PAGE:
The Seasoned Commander is ONLY useful in games with multiple ships, as he has the Commodore Rule. All in all, the vanilla choices are a good starting point, but we have more flavorful options.

Jan Erasmus Reyning

Jan clocks in at 27 points and besides the typical Broadside! and Commodore Rules, allows your Force to be a bit flexible. He has Inspiring, while will let any units reroll rally failed tests when his unit is active (meaning you have to waste a command point on a rally action. This is okay, but not ideal). Elan is fantastic as it allows Jan to bark a single command point while in melee. Great if your command unit gets charged, but you should really be keeping him out of melee anyways. Jan has not one, but two Unorthodox Force rules, and they allow him to take both Freebooters and Kapers as core units! As the Dutch don’t have any sharpshooters, a unit of Freebooters can help you get a solid ranged unit that isn’t a slouch in melee! He’s got 2 command points at 16”, so I’d keep him on any size 2 ship (with the exception of the Brigantine as it only has 2 decks with guns, meaning Broadside is still possible!). At 27 points, he’s a SOLID upgrade from the Seasoned Commander, and I’d say on Par with Diego, as Diego will be more focused on keeping morale high while Jan gives you new toys to play with!

Abraham “Admiral Crimson” Crijnesen 

This 30pt Monster is a go-to for me. He comes with Commodore, which is good if you’re running multiple ships. However, he also comes with Sailing Master, Expert Broadside, AND Very Inspiring. Sailing master allows the unit to spend an action and roll a D10. On a 5+ the ship may increase or decrease its speed by 1” for this move only (if you move past your ship’s top speed, the critical hit on rigging still applies). Expert Broadside is like Broadside, but if a 1 is rolled for any Critical or Lucky hit, it may be rerolled. This bumps up the potential for messing up your opponents game plan (and possibly his ship). Admiral Crimson has 3 command points and a 12” command radius, so keep him on any size 3 ship to get the most out of that broadside attack! This guy will keep your ship going fast in a lul and keep your guns firing.

Jacob Binckes is odd. He is the same 30 points as Admiral Crimson, has an additional 4” of command range, but otherwise pales in comparison to his counterpart. Inspiring, Expert Broadside, and Commodore are all solid rules, but for the same amount of points you can take Crimson and get Very Inspiring and Sailing Master. If you are running a fleet and need that extra Command Range, this is where to take Binckes. Otherwise, Admiral Crimson is just better.

Piet Heyn

As the Dutch Nationality’s only Legendary Commander, he comes in at 40pts, with a 20” command range and 3 command points. That range makes him ideal for a size 4 ship, and his special rules make him a MONSTER in melee. He’s got Broadside, Commodore, and Very Inspiring. All of these are common by now, however. His other rules are what make him that stout 40pts. God’s Blessing or Devil’s Luck means the player fielding Heyn will start the game with 4 Fortune Points! This is a huge boon that can only help you in your quest for victory! Bold reads as follows:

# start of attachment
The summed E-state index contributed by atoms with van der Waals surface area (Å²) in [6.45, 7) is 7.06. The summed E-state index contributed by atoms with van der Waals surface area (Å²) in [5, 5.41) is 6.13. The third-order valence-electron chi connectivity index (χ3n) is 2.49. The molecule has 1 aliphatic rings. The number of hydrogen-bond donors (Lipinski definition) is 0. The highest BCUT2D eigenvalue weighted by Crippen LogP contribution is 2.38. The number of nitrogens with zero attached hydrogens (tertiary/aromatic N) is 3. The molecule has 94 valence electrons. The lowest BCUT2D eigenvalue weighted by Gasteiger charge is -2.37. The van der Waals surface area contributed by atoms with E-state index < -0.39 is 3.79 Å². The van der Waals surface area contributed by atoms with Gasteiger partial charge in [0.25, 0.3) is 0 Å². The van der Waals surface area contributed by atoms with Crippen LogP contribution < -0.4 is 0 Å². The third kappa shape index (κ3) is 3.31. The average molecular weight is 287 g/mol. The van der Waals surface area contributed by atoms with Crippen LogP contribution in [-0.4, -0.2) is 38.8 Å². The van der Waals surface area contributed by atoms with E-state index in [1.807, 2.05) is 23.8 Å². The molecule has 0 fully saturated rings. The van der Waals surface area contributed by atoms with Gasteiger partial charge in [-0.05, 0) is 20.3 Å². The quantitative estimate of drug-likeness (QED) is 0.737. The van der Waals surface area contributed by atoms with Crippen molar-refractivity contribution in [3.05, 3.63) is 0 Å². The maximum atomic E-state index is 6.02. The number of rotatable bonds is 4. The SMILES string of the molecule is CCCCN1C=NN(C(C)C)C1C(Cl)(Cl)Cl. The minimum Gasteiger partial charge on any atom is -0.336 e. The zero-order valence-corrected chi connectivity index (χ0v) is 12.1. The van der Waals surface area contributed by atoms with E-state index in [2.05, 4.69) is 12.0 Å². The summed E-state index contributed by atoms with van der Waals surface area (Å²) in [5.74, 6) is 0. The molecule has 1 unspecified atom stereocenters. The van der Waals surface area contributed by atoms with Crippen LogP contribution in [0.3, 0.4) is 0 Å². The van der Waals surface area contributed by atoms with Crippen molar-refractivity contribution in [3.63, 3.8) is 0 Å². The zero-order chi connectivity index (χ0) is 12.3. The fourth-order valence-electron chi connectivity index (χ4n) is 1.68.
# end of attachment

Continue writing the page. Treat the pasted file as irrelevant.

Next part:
“This commander may always use Commands Points normally, even if it’s attached unit is Shaken or engaged in a Melee combat.”

Before continuing, let’s take a look at Indomitable:

“If this unit begins an activation Shaken, it immediately removes a point of Fatigue. If this would leave it with 2 points of Fatigue or less, it is no longer Shaken and may take actions normally.”

What this means is that if you attach Heyn to a stout unit of Enter Ploeg, he will make them almost UNSTOPPABLE. They will  be able to knock off a point of Fatigue, reroll
Fatigue tests and just keep charging! For those who are a fan of the movie “Admiral”, and love Michiel de Ruyter, you *could* paint up a mini like him and use Heyn’s point cost and profile as it seems to fit (at least I think so!).

Sample Lists:

150pt Dutch Navy Sloop

This is a well balanced list that can do plenty of cannon damage in a small game, but also has some good ranged small arms and plenty of punch when it comes to boarding. The unit of Zeelieden can have 9 men in it because the Master Gunner character doesn’t count towards the maximum unit size.

200pt Navy Light Frigate

This Frigate list is all about closing and boarding. With a fast ship and a Sailing Master, you should be able to catch your prey pretty quickly. Once grappled, the Enter Ploeg and Zeelieden should be able to do their work, assisted with extra Fight actions by the Commander and Reformado. 

350pt Crimson Fleet

This list goes all in on cannons with a Light Frigate and a Corvette full of Medium Guns. With Admiral Crimson’s Broadside! and Commodore, he could potentially coordinate a massive double broadside of 9 Medium Cannons at one unfortunate target! 

400pt Binckes Bonanza

Another cannon list but this time featuring the 6th Rate Frigate and the Heavy Bark. Binckes has the Expert Broadside special rule that could make that double broadside that much more deadly!

Final Thoughts

With better sailors, boarding parties, and Heavily Built ships at their disposal, the Dutch Navy can both stay back and brawl with other vessels and/or board them with relative ease. This versatility makes them unique and suited to various play styles. If you haven’t tried them out yet, I HIGHLY recommend you do! Until next time, fair winds and smooth seas everybody!

6 thoughts on “Dutch Navy: Blood & Plunder Faction Review

  1. Pingback: The Dutch Nationality and Factions | Blood & Pigment

  2. Pingback: Control the Field Battle Report - New England Privateers vs Dutch Navy - Blood & Pigment

  3. Pingback: Heyn's Commissievaarders: Blood & Plunder Faction Review - Blood & Pigment

  4. Pingback: Fast Boarding - Blood & Plunder Sea Force Building Pt 2

Leave a Reply